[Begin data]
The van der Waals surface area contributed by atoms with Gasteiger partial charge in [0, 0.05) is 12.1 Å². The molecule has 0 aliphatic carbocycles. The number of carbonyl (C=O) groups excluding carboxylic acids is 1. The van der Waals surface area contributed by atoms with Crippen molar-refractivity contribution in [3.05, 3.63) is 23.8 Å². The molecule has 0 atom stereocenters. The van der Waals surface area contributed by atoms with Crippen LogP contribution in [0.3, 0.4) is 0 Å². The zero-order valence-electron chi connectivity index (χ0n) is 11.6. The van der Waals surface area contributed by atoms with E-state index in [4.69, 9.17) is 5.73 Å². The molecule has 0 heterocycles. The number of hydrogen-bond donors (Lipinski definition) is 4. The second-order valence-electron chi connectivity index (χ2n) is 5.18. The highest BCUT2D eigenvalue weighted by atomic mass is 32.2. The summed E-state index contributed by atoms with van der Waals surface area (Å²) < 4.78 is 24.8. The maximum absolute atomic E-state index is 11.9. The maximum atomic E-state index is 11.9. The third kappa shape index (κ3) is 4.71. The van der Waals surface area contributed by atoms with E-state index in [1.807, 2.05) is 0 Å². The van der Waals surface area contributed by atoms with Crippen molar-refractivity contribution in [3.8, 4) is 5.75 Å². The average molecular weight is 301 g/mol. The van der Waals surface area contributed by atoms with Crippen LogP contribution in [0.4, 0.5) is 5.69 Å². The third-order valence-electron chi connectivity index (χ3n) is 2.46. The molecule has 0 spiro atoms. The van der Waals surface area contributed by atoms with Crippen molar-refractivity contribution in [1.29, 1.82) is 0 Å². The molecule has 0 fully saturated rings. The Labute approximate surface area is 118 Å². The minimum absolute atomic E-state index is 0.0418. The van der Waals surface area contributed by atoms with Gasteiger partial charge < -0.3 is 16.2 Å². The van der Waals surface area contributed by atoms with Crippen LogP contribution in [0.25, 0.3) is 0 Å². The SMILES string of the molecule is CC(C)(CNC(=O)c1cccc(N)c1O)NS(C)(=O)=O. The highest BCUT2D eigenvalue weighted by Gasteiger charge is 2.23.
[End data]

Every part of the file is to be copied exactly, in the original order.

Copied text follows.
The van der Waals surface area contributed by atoms with Gasteiger partial charge in [0, 0.05) is 12.1 Å². The molecule has 0 aliphatic carbocycles. The number of carbonyl (C=O) groups excluding carboxylic acids is 1. The van der Waals surface area contributed by atoms with Crippen molar-refractivity contribution in [3.05, 3.63) is 23.8 Å². The molecule has 0 atom stereocenters. The van der Waals surface area contributed by atoms with Crippen LogP contribution in [0.3, 0.4) is 0 Å². The zero-order valence-electron chi connectivity index (χ0n) is 11.6. The van der Waals surface area contributed by atoms with E-state index in [4.69, 9.17) is 5.73 Å². The molecule has 0 heterocycles. The number of hydrogen-bond donors (Lipinski definition) is 4. The second-order valence-electron chi connectivity index (χ2n) is 5.18. The highest BCUT2D eigenvalue weighted by atomic mass is 32.2. The summed E-state index contributed by atoms with van der Waals surface area (Å²) < 4.78 is 24.8. The maximum absolute atomic E-state index is 11.9. The maximum atomic E-state index is 11.9. The third kappa shape index (κ3) is 4.71. The van der Waals surface area contributed by atoms with E-state index in [1.807, 2.05) is 0 Å². The van der Waals surface area contributed by atoms with Crippen molar-refractivity contribution in [3.8, 4) is 5.75 Å². The average molecular weight is 301 g/mol. The van der Waals surface area contributed by atoms with Crippen LogP contribution in [0.4, 0.5) is 5.69 Å². The third-order valence-electron chi connectivity index (χ3n) is 2.46. The molecule has 0 spiro atoms. The van der Waals surface area contributed by atoms with Crippen molar-refractivity contribution in [1.29, 1.82) is 0 Å². The molecule has 0 fully saturated rings. The Labute approximate surface area is 118 Å². The minimum absolute atomic E-state index is 0.0418. The van der Waals surface area contributed by atoms with Gasteiger partial charge < -0.3 is 16.2 Å². The van der Waals surface area contributed by atoms with Crippen LogP contribution in [0.25, 0.3) is 0 Å². The SMILES string of the molecule is CC(C)(CNC(=O)c1cccc(N)c1O)NS(C)(=O)=O. The highest BCUT2D eigenvalue weighted by Gasteiger charge is 2.23.